Metadata & Documentation

What is metadata

Metadata may be described as data about data: a set of data that describes and gives information about other data.

Metadata normally contains information that describes the data and helps to organize, find and understand data.

Read more: https://geology.usgs.gov/tools/metadata/tools/doc/ctc/

Metadata Tools

A number of metadata tools are available and can be used for the creation of metadata. Some of these tools help you to select controlled vocabularies to include in your documentation, while others combine that functionality with a fully supported metadata schema.

Examples:

Dublin Core Metadata Generator:

http://nsteffel.github.io/dublin_core_generator

Please also see List of Metadata Tools (DCC):

http://www.dcc.ac.uk/resources/metadata-standards/tools

Metadata Standards

There are a number of metadata standards which address the needs of particular user communities

For more information on what metadata standards are, use the link below:

http://www.dcc.ac.uk/resources/briefing-papers/standards-watch-papers/what-are-metadata-standards

Example

DCC List of Metadata Standards

Provides a full linked list of metadata standards

http://www.dcc.ac.uk/resources/metadata-standards/list

Metadata vs Documentation

Assigning metadata means describing a dataset in such a way that it can be read by computers, e.g. to facilitate the search function on the website of a data repository. Besides this, the dataset is accompanied by documentation, i.e. information meant to be read by humans.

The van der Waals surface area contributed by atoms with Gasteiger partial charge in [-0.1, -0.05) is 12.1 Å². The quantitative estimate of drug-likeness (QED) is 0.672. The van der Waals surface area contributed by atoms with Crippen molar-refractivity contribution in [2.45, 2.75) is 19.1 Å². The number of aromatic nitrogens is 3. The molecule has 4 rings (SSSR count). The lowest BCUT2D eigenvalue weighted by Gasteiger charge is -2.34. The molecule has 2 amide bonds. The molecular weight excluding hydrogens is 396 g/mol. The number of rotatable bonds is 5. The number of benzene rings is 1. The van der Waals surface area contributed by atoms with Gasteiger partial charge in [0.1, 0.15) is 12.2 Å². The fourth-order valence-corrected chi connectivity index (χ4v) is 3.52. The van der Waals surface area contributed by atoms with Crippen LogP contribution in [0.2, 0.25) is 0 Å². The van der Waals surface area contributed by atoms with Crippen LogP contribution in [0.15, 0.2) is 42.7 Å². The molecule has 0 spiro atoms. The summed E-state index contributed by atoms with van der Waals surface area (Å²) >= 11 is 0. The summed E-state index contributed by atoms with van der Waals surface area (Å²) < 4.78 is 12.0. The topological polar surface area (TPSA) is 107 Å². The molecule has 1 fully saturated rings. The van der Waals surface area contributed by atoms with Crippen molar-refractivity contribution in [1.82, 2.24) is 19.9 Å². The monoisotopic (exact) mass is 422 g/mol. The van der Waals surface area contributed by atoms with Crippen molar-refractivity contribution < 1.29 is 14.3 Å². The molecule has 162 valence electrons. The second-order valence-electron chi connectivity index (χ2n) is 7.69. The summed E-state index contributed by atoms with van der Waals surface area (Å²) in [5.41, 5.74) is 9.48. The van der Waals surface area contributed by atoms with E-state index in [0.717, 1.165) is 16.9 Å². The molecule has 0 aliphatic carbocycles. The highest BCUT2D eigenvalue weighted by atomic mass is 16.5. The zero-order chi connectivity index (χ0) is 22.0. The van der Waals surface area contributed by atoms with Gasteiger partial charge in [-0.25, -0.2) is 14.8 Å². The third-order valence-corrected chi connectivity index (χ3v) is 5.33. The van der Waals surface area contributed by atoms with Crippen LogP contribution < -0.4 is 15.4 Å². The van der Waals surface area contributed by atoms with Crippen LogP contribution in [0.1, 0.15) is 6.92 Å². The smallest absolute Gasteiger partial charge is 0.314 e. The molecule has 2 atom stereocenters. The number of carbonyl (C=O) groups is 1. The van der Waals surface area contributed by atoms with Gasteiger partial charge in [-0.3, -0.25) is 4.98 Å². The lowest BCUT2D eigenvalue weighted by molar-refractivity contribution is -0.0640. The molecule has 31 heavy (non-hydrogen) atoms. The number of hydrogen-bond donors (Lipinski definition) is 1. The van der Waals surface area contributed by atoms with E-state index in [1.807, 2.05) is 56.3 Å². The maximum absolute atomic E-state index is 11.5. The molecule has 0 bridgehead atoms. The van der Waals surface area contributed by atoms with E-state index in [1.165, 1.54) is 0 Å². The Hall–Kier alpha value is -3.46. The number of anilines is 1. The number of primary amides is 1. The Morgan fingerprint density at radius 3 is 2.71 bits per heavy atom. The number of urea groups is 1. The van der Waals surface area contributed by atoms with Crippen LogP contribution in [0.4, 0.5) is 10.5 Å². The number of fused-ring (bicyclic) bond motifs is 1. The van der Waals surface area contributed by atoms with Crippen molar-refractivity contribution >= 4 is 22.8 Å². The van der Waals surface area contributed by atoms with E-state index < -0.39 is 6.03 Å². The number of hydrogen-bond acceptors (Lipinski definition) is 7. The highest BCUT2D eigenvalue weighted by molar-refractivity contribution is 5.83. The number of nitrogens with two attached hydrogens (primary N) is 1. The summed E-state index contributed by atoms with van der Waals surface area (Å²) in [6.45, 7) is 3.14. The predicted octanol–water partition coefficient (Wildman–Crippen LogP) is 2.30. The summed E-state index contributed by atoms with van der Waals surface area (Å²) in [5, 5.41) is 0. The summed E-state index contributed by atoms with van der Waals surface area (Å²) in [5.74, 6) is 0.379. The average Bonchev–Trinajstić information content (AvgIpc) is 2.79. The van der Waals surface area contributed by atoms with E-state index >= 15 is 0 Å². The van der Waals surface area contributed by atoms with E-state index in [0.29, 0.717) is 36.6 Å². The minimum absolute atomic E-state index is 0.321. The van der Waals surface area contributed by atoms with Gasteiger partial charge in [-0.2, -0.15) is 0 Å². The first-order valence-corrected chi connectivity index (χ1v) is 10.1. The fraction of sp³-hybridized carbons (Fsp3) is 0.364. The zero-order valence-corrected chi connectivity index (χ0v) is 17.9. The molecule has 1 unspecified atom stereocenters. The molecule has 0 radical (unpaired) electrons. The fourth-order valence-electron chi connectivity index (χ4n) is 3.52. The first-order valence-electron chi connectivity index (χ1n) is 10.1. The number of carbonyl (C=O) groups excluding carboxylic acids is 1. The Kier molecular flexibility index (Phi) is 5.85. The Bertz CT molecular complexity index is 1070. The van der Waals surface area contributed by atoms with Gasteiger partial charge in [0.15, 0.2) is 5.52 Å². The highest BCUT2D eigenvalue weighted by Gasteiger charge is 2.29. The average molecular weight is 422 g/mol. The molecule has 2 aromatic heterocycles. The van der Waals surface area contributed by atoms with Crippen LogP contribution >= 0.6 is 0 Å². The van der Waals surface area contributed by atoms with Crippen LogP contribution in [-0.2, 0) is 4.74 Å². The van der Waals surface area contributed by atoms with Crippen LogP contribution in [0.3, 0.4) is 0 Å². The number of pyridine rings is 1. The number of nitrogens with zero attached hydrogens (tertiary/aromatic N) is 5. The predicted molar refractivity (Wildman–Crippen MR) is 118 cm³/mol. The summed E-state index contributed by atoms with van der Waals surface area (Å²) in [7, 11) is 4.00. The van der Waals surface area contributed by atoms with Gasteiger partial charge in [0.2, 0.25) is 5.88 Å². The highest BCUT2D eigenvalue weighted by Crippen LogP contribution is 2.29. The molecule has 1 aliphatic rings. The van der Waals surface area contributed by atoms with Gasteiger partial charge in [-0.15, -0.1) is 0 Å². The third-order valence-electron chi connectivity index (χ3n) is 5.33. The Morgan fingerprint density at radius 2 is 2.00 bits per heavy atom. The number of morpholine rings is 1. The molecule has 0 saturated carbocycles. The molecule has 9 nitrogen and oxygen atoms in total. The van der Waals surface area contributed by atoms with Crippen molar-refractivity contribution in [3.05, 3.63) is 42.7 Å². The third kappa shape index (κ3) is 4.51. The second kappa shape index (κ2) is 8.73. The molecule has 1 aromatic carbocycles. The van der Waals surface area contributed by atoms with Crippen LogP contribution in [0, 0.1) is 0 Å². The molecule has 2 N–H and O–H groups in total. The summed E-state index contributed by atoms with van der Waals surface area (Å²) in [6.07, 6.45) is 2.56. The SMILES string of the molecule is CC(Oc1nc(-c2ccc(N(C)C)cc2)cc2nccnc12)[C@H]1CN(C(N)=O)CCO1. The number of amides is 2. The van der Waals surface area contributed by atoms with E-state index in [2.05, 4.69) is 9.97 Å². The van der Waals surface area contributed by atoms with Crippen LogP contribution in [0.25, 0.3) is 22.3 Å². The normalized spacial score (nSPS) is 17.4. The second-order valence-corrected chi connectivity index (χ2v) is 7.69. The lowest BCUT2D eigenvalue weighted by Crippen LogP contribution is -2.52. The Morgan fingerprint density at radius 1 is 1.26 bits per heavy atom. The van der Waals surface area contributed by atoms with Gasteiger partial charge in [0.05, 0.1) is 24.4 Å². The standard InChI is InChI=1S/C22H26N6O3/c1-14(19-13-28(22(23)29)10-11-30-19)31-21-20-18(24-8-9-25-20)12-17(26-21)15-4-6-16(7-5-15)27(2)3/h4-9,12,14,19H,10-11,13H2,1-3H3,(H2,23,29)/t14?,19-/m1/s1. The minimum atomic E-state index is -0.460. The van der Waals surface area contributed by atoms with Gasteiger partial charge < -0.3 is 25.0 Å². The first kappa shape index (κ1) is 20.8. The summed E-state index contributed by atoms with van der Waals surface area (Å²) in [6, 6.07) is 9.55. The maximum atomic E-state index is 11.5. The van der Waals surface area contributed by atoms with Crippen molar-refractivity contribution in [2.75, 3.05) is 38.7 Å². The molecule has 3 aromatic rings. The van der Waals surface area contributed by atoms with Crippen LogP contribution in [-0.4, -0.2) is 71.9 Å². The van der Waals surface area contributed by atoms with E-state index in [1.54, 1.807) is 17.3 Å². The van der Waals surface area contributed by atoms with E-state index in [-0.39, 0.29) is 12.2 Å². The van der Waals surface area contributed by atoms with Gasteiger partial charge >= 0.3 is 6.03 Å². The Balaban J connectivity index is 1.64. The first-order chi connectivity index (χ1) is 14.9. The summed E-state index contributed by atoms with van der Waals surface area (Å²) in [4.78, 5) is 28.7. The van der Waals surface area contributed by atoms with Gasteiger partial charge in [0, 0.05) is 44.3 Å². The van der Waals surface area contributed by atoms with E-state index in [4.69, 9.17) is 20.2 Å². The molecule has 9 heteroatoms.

The key distinction between metadata and documentation is that metadata, in the standard sense of "data about data," formally describes various key attributes of each data element or collection of elements, while documentation makes reference to data in the context of their use in specific systems, applications, settings. Documentation also includes ancillary materials (e.g., field notes) from which metadata can be derived.

Source: Digital Preservation Coalition;

https://www.dpconline.org/handbook//organisational-activities/metadata-and-documentation

Disciplinary Metadata

Data curators, and increasingly researchers, know that good metadata is key for research data access and re-use, figuring out precisely what metadata to capture and how to capture it is a complex task. Fortunately, many academic disciplines have supported initiatives to formalize the metadata specifications the community deems to be required for data re-use.

See the link below:

http://www.dcc.ac.uk/resources/metadata-standards